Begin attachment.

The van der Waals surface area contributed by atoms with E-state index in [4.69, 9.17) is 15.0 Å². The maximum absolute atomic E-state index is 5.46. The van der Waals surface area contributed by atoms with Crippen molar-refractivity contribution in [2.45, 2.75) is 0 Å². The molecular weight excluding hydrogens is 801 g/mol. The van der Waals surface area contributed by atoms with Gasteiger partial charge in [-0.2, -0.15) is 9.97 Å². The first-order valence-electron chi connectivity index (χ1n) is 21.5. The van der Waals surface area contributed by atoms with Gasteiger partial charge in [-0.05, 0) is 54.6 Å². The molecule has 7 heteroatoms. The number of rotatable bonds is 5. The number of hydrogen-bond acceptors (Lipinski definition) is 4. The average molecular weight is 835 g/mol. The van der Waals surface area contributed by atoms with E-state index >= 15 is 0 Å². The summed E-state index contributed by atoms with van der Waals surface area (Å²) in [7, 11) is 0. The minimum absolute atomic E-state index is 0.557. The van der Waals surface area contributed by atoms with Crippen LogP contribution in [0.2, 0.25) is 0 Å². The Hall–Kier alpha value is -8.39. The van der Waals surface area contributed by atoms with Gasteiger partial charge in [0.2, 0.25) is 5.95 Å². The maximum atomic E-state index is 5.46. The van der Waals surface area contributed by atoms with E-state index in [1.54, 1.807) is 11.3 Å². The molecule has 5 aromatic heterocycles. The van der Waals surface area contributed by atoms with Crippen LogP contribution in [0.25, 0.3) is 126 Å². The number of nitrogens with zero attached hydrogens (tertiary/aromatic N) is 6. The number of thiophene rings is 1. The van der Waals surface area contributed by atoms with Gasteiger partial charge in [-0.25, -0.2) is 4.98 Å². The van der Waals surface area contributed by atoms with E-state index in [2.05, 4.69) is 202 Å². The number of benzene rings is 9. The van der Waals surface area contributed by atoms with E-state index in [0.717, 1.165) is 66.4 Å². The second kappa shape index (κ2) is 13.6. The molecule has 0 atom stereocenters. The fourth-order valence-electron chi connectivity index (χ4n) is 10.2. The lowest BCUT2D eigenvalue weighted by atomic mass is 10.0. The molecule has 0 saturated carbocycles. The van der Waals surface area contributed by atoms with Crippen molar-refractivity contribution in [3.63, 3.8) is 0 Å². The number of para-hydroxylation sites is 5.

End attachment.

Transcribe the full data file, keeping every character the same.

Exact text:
The van der Waals surface area contributed by atoms with E-state index in [4.69, 9.17) is 15.0 Å². The maximum absolute atomic E-state index is 5.46. The van der Waals surface area contributed by atoms with Crippen molar-refractivity contribution in [2.45, 2.75) is 0 Å². The molecular weight excluding hydrogens is 801 g/mol. The van der Waals surface area contributed by atoms with Gasteiger partial charge in [-0.2, -0.15) is 9.97 Å². The first-order valence-electron chi connectivity index (χ1n) is 21.5. The van der Waals surface area contributed by atoms with Gasteiger partial charge in [-0.05, 0) is 54.6 Å². The molecule has 7 heteroatoms. The number of rotatable bonds is 5. The number of hydrogen-bond acceptors (Lipinski definition) is 4. The average molecular weight is 835 g/mol. The van der Waals surface area contributed by atoms with E-state index >= 15 is 0 Å². The summed E-state index contributed by atoms with van der Waals surface area (Å²) in [7, 11) is 0. The minimum absolute atomic E-state index is 0.557. The van der Waals surface area contributed by atoms with Crippen LogP contribution in [0.2, 0.25) is 0 Å². The Hall–Kier alpha value is -8.39. The van der Waals surface area contributed by atoms with Gasteiger partial charge in [0.2, 0.25) is 5.95 Å². The maximum atomic E-state index is 5.46. The van der Waals surface area contributed by atoms with E-state index in [1.54, 1.807) is 11.3 Å². The molecule has 5 aromatic heterocycles. The van der Waals surface area contributed by atoms with Crippen LogP contribution in [0.25, 0.3) is 126 Å². The number of nitrogens with zero attached hydrogens (tertiary/aromatic N) is 6. The number of thiophene rings is 1. The van der Waals surface area contributed by atoms with Gasteiger partial charge in [-0.25, -0.2) is 4.98 Å². The van der Waals surface area contributed by atoms with E-state index in [2.05, 4.69) is 202 Å². The number of benzene rings is 9. The van der Waals surface area contributed by atoms with E-state index in [0.717, 1.165) is 66.4 Å². The second kappa shape index (κ2) is 13.6. The molecule has 0 atom stereocenters. The fourth-order valence-electron chi connectivity index (χ4n) is 10.2. The lowest BCUT2D eigenvalue weighted by atomic mass is 10.0. The molecule has 0 saturated carbocycles. The van der Waals surface area contributed by atoms with Crippen molar-refractivity contribution in [3.63, 3.8) is 0 Å². The number of para-hydroxylation sites is 5.